The Vikings now know that Adrian Peterson will not suit up again for them this season.
All that is left, besides a potential legal battle between the NFL and the NFL Players Association, is the question of whether the star running back ever will play for the franchise again.
The NFL and Commissioner Roger Goodell on Tuesday morning suspended the career rushing leader in Vikings history for not only the remainder of the 2014 season but through April 15, 2015. Peterson appealed, but it would be heard by Goodell himself, making it unlikely there would be any altering of the ruling.
Later Tuesday, arbitrator Shaym Das, who on Monday heard Peterson’s grievance with the league, ruled Peterson would remain on the commissioner’s exempt list, eliminating the possibility that he could play while his appeal of the suspension was considered. The NFL suspended Peterson without pay; he will be paid while on the exempt list, however.
Peterson, who hasn’t suited up for the Vikings since the season opener, has been on the list since being charged with a felony count of assault in September after disciplining his 4-year-old son with a switch. The court case was settled two weeks ago when Peterson pleaded no contest to a misdemeanor charge of reckless assault.
Goodell said Peterson violated the league’s personal conduct policy “in an incident of abusive discipline” in May at his home in Texas when he whipped his son with a tree branch. He went on to call what Peterson did to his son “emotional and psychological trauma” that came in the form of “criminal physical abuse at the hands of his father.”
Now Peterson is required to meet with Dr. April Kuchuk, an instructor in the New York University Department of Psychiatry and a forensic consultant to the New York City District Attorney’s offices and New York courts, by Dec. 1 to design a mandatory program of counseling, therapy and possible community service.
“We are prepared to put in place a program that can help you to succeed, but no program can succeed without your genuine and continuing engagement,” Goodell said in a letter to Peterson. “You must commit yourself to your counseling and rehabilitative effort, properly care for your children, and have no further violations of law or league policy.”
Peterson will be eligible for reinstatement on April 15, the league said. Failure to cooperate with the league’s requirements will result in a lengthier suspension without pay, according to Goodell.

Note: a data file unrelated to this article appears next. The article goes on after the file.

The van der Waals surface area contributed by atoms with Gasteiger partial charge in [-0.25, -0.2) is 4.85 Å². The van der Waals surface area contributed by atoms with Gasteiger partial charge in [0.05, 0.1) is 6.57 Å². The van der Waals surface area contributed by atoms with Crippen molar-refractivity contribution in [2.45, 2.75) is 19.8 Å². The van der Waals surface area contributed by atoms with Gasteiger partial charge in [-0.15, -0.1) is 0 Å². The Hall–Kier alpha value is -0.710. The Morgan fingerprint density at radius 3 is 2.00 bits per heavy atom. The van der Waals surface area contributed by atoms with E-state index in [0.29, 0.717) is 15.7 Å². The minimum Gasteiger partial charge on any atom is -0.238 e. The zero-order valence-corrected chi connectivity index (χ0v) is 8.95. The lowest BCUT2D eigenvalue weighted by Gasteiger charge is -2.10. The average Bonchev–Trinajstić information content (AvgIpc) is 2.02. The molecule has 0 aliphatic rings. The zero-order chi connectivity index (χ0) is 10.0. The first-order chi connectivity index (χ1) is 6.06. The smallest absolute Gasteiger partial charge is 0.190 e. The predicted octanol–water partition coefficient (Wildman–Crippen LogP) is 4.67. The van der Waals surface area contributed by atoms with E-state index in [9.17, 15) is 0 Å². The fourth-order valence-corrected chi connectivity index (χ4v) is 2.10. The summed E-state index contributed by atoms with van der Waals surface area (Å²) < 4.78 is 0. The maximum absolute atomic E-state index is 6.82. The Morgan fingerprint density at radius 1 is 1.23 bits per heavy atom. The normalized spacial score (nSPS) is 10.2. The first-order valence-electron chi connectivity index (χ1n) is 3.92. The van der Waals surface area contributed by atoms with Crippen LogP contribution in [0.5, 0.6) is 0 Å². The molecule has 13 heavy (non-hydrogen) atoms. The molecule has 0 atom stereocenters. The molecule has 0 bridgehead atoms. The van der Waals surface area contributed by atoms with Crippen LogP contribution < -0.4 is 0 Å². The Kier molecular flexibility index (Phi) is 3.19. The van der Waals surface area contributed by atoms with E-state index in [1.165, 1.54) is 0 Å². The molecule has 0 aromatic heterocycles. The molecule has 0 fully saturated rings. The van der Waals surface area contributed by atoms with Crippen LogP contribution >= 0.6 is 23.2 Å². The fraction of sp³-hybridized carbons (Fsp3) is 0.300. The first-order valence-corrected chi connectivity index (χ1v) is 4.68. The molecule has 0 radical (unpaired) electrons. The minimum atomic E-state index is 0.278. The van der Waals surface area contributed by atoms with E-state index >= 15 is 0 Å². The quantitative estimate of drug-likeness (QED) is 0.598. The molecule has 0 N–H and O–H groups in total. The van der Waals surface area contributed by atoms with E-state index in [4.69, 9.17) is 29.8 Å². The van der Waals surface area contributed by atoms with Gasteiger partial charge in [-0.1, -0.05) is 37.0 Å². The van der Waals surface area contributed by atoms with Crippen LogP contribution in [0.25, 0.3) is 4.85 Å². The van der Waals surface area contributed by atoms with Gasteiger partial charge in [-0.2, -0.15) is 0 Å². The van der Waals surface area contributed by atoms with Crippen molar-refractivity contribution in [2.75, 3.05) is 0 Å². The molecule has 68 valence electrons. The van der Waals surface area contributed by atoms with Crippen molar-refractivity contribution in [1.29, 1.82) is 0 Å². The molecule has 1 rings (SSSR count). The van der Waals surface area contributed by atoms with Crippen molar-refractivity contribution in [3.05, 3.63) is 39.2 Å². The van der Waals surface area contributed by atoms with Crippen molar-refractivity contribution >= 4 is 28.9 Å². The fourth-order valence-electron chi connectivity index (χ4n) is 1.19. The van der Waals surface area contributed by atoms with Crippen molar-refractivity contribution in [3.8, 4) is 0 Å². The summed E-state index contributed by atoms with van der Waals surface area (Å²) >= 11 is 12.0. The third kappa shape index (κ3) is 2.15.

Within minutes of the suspension, the NFLPA — already feuding with the commissioner over his indefinite suspension of former Baltimore Ravens running back Ray Rice — said it would appeal the suspension on Peterson’s behalf, saying in a statement that it was “another example of the credibility gap that exists between the agreements they make and the actions they take.”
The NFLPA also demanded that a neutral arbitrator oversee the appeal. But according to the collective bargaining agreement between the league and the players, Goodell is the one who will hear the appeal. And with Peterson remaining on the exempt list, keeping him away from Winter Park on paid leave, the NFL does not need to rush the process.
While aware that a lengthy suspension was a possibility, the Vikings appeared to be ready to welcome Peterson back in the event he was reinstated. But as they waited for word from Goodell and the NFL, they publicly remained silent on how they planned to proceed, saying the decision was out of their control.
“When those decisions are made, then we can make decisions,” coach Mike Zimmer said Nov. 10, the last time he was asked about Peterson. “Until then, really, our hands are tied. There’s really nothing we can do about it, other than what I’ve said all along. We love the kid, he’s done everything I’ve asked him to do and we support him and we want him to get through this for him, then we will worry about all of the other things we have to deal with at that point in time.”
After the NFL announced the suspension Tuesday, the Vikings released a statement that simply said, “The NFL has informed the Vikings of today’s decision regarding Adrian Peterson. We respect the league’s decision and will have no further comment at this time.”
Since Peterson was placed on the commissioner’s exempt list in Week 3, Zimmer repeatedly had said that he would only worry about players on the roster and the team operated as if Peterson would not return this season.
Matt Asiata, a former undrafted free agent, replaced Peterson in the starting lineup in Week 2. But four weeks later, the Vikings turned to rookie Jerick McKinnon, a third-round pick in May’s NFL draft who was initially expected to play a complementary role to Peterson.
McKinnon ranks 18th in the NFL — and second among rookies — with 484 rushing yards. The Vikings rank sixth in the league in yards per carry (4.6) through 11 weeks.
With Peterson out for at least the rest of the season, the Vikings must soon decide if they will bring him back in 2015. The league’s highest-paid running back, he is scheduled to make a base salary of $12.8 million and would carry a cap hit of $15.4 million.
Peterson’s contract runs through 2017, but all $36 million guaranteed in the seven-year, $96 million deal has been paid, so the Vikings could cut Peterson following this season with minimal salary cap ramifications if they believed it was time to move on.
Peterson has rushed for 10,190 yards and 86 touchdowns in 104 games with the Vikings. He has said it is his goal to break Emmitt Smith’s NFL career rushing record of 18,355 yards. But this lost season, and the fact he will turn 30 before next season, puts that pursuit in serious peril.
And while the Vikings — who were overwhelmed with pressure from sponsors and fans after Peterson was charged — have declined to say whether they plan to keep Peterson beyond this season, there is a chance he could be chasing Smith’s record in a different uniform in 2015.